After solemnly paying his respects at the memorial dedicated to victims of the Boston Marathon bombing, British Prime Minister David Cameron traveled this morning to MIT’s storied Media Lab, where he shared laughs with budding inventors and entrepeneurs.

“So how many different bits are there to the media lab?” Cameron asked as he stepped into the robotics laboratory and shook hands with professor Cynthia Breazeal.

“How many different — different bits? ... How many different groups?’’ Breazeal asked, apparently trying to figure out if Cameron meant bits in the computer sense or in the sense of “parts.”

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“There are 27 now,’’ Breazeal said, referring to the lab’s 27 research groups.

Cameron then witnessed a demonstration of doctoral candidate Kenton Williams’s project, AIDA, which stands for Affective Intelligent Driving Agent, a personal navigation robot for vehicles that is capable of “social interaction” with the driver.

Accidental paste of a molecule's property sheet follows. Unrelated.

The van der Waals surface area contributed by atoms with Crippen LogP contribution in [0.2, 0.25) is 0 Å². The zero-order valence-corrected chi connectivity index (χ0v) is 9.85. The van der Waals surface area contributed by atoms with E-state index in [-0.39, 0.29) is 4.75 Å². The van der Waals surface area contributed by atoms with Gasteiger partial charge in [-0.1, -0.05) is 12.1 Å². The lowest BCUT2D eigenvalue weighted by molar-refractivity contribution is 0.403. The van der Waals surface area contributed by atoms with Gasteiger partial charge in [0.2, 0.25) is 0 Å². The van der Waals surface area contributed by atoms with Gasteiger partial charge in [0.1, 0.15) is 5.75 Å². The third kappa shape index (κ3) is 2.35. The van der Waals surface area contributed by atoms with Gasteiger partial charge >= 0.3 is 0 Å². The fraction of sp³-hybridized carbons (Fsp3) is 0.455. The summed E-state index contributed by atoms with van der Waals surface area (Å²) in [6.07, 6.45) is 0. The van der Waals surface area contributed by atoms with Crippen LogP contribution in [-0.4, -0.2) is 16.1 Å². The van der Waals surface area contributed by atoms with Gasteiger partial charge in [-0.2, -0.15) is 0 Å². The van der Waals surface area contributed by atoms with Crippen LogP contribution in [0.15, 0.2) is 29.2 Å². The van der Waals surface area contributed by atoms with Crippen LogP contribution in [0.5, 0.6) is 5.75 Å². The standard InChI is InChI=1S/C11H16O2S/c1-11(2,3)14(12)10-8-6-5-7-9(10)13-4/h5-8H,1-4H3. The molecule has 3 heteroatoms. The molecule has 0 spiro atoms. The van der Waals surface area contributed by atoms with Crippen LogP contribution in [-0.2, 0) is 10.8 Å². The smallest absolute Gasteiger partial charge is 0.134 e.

The robot greeted the prime minister by name and even chuckled in the demonstration, drawing a hearty laugh from Cameron.

Cameron toured the lab to learn more about how the school combines innovation with entrepreneurship.

He sat on a plush couch for about 15 minutes with several students, graduates and staff.

“It’s much easier for him to understand ... when we introduce him to students who do this every day, who have these incredibly impressive projects that come out of the labs and we join people across campus, the business school students, the engineering school students, and they work together,’’ said Fiona Murray, faculty director for the Martin Trust Center for MIT Entrepreneurship.